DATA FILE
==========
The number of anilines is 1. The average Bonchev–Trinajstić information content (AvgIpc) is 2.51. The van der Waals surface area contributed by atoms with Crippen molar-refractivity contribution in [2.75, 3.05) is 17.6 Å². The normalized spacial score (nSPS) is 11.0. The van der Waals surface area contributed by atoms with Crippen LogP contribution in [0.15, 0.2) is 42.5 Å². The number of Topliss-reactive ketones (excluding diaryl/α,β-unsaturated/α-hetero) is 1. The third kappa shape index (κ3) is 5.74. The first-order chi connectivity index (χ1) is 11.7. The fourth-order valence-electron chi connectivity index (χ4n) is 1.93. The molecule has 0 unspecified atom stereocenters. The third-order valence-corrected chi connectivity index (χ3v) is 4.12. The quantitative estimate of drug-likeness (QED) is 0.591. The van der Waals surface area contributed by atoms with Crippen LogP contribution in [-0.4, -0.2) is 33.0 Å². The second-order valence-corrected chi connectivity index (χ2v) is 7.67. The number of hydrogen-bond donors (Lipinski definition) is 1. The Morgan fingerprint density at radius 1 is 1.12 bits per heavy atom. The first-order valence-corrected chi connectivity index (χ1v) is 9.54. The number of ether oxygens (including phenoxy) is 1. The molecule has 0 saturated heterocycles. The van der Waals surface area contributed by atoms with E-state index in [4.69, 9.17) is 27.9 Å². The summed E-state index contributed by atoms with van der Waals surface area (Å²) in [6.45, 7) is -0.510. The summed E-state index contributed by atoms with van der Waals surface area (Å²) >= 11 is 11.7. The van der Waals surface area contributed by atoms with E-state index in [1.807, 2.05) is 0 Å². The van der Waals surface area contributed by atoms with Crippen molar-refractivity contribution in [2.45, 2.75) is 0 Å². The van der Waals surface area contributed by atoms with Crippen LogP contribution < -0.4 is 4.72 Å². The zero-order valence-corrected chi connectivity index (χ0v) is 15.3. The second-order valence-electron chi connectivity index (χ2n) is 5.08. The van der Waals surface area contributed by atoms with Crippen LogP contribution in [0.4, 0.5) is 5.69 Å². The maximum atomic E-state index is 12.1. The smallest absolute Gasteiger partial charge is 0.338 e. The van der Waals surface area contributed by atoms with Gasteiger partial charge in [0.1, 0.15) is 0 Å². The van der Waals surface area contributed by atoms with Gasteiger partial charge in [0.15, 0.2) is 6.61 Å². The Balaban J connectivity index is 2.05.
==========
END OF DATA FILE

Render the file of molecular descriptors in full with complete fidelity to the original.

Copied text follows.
The number of anilines is 1. The average Bonchev–Trinajstić information content (AvgIpc) is 2.51. The van der Waals surface area contributed by atoms with Crippen molar-refractivity contribution in [2.75, 3.05) is 17.6 Å². The normalized spacial score (nSPS) is 11.0. The van der Waals surface area contributed by atoms with Crippen LogP contribution in [0.15, 0.2) is 42.5 Å². The number of Topliss-reactive ketones (excluding diaryl/α,β-unsaturated/α-hetero) is 1. The third kappa shape index (κ3) is 5.74. The first-order chi connectivity index (χ1) is 11.7. The fourth-order valence-electron chi connectivity index (χ4n) is 1.93. The molecule has 0 unspecified atom stereocenters. The third-order valence-corrected chi connectivity index (χ3v) is 4.12. The quantitative estimate of drug-likeness (QED) is 0.591. The van der Waals surface area contributed by atoms with Crippen LogP contribution in [-0.4, -0.2) is 33.0 Å². The second-order valence-corrected chi connectivity index (χ2v) is 7.67. The number of hydrogen-bond donors (Lipinski definition) is 1. The Morgan fingerprint density at radius 1 is 1.12 bits per heavy atom. The first-order valence-corrected chi connectivity index (χ1v) is 9.54. The number of ether oxygens (including phenoxy) is 1. The molecule has 0 saturated heterocycles. The van der Waals surface area contributed by atoms with E-state index in [4.69, 9.17) is 27.9 Å². The summed E-state index contributed by atoms with van der Waals surface area (Å²) in [6.45, 7) is -0.510. The summed E-state index contributed by atoms with van der Waals surface area (Å²) >= 11 is 11.7. The van der Waals surface area contributed by atoms with E-state index in [1.807, 2.05) is 0 Å². The van der Waals surface area contributed by atoms with Crippen molar-refractivity contribution in [2.45, 2.75) is 0 Å². The van der Waals surface area contributed by atoms with Crippen LogP contribution < -0.4 is 4.72 Å². The zero-order valence-corrected chi connectivity index (χ0v) is 15.3. The second-order valence-electron chi connectivity index (χ2n) is 5.08. The van der Waals surface area contributed by atoms with Crippen LogP contribution in [0.4, 0.5) is 5.69 Å². The maximum atomic E-state index is 12.1. The smallest absolute Gasteiger partial charge is 0.338 e. The van der Waals surface area contributed by atoms with Gasteiger partial charge in [0.1, 0.15) is 0 Å². The van der Waals surface area contributed by atoms with Gasteiger partial charge in [0.15, 0.2) is 6.61 Å². The Balaban J connectivity index is 2.05.